Fed Watch: Even With Growth, A Long, Hard Road

Tim Duy looks forward to the Federal Open Market Committee rate setting meeting later this week:

Even With Growth, A Long, Hard Road, by Tim Duy: The economic backdrop behind this week's FOMC meeting is almost startlingly refreshing. The recession likely ended at some point during the summer, an occasion effectively confirmed this week by the highest authority in the land, Federal Reserve Chairman Ben Bernanke. For those still in denial, industrial production posted its second consecutive gain, and there is little doubt that GDP will post a significant positive reading for the third quarter. Finally, in a seemingly impossible development, the retail sales report suggested that consumers eagerly converged onto the nation's shopping establishments in August. The economic summary paragraph in the upcoming FOMC statement will certainly identify the positive economic developments since their last gathering. But will improving conditions be sufficient to prod the FOMC to adopt language that points in the direction of tighter policy? Almost certainly not. The exit from the recession is clearly much too tenuous - and much too dependent on fiscal and monetary life support - to allow the risk of premature policy withdrawal. Moreover, even if economy activity were on a self-sustaining upward trend, the hole we are climbing out of is so deep that it could literally be years before resources are sufficiently utilized as to allow for significant policy reversal.
Let's start off with the good news. The stabilization of consumer spending that we saw begin earlier this year is supporting an inventory correction story. Firms are no longer chasing spending plans down, which alone gives some boost to final output. Moreover, some restocking is likely occurring; anecdotally, I hear from firms that are surprised to learn that their suppliers are running low on inventories despite weak final sales. Restocking is also a consequence of the "Cash for Clunkers" program, as auto firms look to rebuild depleted inventories. And, the August retail sales report points to sales gains across a wide range of retail stores. All in all, the inventory cycle looks to be making a pretty clear turn, offering support to activity:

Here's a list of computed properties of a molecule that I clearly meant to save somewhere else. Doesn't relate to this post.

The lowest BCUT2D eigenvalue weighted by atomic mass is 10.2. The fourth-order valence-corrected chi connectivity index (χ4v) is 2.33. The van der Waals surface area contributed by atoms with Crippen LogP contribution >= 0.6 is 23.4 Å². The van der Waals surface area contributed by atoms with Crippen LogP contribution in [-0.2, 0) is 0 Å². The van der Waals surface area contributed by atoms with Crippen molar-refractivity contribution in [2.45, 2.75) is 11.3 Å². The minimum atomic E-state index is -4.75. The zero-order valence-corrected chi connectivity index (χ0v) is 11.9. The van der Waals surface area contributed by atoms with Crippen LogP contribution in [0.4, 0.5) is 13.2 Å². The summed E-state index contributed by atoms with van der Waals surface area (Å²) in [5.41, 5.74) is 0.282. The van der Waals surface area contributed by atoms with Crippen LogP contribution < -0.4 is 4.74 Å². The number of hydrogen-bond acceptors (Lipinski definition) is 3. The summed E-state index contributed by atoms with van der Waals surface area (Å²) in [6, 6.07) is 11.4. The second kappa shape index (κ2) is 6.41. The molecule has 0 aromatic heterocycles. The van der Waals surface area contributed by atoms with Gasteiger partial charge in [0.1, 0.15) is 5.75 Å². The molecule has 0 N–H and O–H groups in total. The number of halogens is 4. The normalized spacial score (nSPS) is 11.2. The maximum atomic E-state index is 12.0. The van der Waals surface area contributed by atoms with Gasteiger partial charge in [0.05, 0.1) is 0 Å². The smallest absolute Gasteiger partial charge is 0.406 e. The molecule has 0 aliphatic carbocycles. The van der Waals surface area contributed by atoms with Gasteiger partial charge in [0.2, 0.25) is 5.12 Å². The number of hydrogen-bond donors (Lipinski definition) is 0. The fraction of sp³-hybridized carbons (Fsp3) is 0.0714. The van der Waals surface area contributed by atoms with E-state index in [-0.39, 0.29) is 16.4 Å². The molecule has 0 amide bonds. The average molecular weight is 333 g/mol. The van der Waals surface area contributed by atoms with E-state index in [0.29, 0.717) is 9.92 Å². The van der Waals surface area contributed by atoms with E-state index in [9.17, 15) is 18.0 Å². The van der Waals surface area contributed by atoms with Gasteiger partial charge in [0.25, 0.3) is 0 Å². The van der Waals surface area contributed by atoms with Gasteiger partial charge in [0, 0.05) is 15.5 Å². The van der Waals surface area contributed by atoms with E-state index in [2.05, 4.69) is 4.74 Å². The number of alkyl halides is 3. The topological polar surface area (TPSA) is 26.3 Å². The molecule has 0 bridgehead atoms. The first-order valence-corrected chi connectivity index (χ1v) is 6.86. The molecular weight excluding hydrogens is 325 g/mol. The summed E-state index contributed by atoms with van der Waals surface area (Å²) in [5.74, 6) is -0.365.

In addition, the strength of fiscal stimulus is coming to bear on the economy. And one cannot discount the additional boost delivered by the first time homebuyers credit, which helped support a bottom into the new housing market this summer. Adding everything together, it is not difficult to see why forecasters are looking for growth in the range of 3 to 4% this quarter. Not surprisingly, industrial production numbers are turning:
All of that is well and good. The FOMC, however, will look at this data flow and ask "what's next?" An inventory correction in the wake of the 2001 recession provided little lasting support, leaving the economy struggling until the housing bubble gained force in 2003-04. The clunkers program and the homebuyers credit likely borrowed some spending from the future. And even if the homebuyers credit is extended, the marginal impact is likely to decline as it increasingly benefits those looking to buy anyway. Moreover, there is growing concern that this summer's buying binge - such that it is was - can be partly attributed to a slowing in foreclosure activity earlier this week. Now that the pace of foreclosures looks to be picking up, and the threat of the option-ARM lending comes more clearly into the view, the sustainability of this summer's housing gains comes into question. On top of all that housing concern, the possibility that the FHA might need a bailout indicates that the risk of loaning into an overpriced housing market has simply been shifted from the private sector to the taxpayer. Consequently, the FHA - the current housing lender of last resort -is poised to tighten credit standards. And even the surprisingly strong retail sales numbers are somewhat suspect, as they don't appear to comport with the anecdotal reports of retailers. A reasonable midpoint analysis, via the Wall Street Journal:
The July/August average for "core" retail sales is still not much stronger than the [second-quarter] average, but after a string of contractions, these data suggest that consumer demand is, at a minimum, stabilizing. Core retail sales may even be starting to firm slightly (up in 2 of the past 3 months), but we will need to see another month or two of positive data to have confidence in that view. –Stephen Stanley, RBS
In addition, financial markets remain glued up by many metrics. Importantly, consumer credit growth is still significantly restrained, as is bank lending for commercial and industrial loans: